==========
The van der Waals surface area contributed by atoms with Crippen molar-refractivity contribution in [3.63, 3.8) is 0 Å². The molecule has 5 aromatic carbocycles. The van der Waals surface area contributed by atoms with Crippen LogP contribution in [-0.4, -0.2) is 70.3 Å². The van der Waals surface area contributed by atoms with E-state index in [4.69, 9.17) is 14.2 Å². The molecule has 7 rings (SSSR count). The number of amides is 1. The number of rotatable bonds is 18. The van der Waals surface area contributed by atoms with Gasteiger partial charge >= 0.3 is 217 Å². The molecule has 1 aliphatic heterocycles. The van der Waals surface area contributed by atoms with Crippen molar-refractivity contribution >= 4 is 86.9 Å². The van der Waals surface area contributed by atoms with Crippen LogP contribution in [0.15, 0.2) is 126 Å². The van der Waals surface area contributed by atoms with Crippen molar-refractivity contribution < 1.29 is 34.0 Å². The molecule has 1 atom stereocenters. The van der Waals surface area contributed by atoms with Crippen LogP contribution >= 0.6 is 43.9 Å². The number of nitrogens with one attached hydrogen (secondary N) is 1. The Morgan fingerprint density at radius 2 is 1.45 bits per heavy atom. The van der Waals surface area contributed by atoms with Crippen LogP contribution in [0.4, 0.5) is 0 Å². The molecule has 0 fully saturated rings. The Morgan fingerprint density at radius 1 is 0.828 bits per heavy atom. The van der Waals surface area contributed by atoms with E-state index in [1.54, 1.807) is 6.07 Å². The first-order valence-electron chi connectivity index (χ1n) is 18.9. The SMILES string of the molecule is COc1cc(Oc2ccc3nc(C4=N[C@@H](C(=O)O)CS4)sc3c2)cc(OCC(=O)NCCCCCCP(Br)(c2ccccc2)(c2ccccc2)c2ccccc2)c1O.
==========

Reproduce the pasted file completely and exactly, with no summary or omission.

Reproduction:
The van der Waals surface area contributed by atoms with Crippen molar-refractivity contribution in [3.63, 3.8) is 0 Å². The molecule has 5 aromatic carbocycles. The van der Waals surface area contributed by atoms with Crippen LogP contribution in [-0.4, -0.2) is 70.3 Å². The van der Waals surface area contributed by atoms with E-state index in [4.69, 9.17) is 14.2 Å². The molecule has 7 rings (SSSR count). The number of amides is 1. The number of rotatable bonds is 18. The van der Waals surface area contributed by atoms with Gasteiger partial charge >= 0.3 is 217 Å². The molecule has 1 aliphatic heterocycles. The van der Waals surface area contributed by atoms with Crippen molar-refractivity contribution >= 4 is 86.9 Å². The van der Waals surface area contributed by atoms with Crippen LogP contribution in [0.15, 0.2) is 126 Å². The van der Waals surface area contributed by atoms with Crippen molar-refractivity contribution < 1.29 is 34.0 Å². The molecule has 1 atom stereocenters. The van der Waals surface area contributed by atoms with Crippen LogP contribution >= 0.6 is 43.9 Å². The number of nitrogens with one attached hydrogen (secondary N) is 1. The Morgan fingerprint density at radius 2 is 1.45 bits per heavy atom. The van der Waals surface area contributed by atoms with Crippen LogP contribution in [0.4, 0.5) is 0 Å². The molecule has 0 fully saturated rings. The Morgan fingerprint density at radius 1 is 0.828 bits per heavy atom. The van der Waals surface area contributed by atoms with E-state index in [1.54, 1.807) is 6.07 Å². The first-order valence-electron chi connectivity index (χ1n) is 18.9. The SMILES string of the molecule is COc1cc(Oc2ccc3nc(C4=N[C@@H](C(=O)O)CS4)sc3c2)cc(OCC(=O)NCCCCCCP(Br)(c2ccccc2)(c2ccccc2)c2ccccc2)c1O.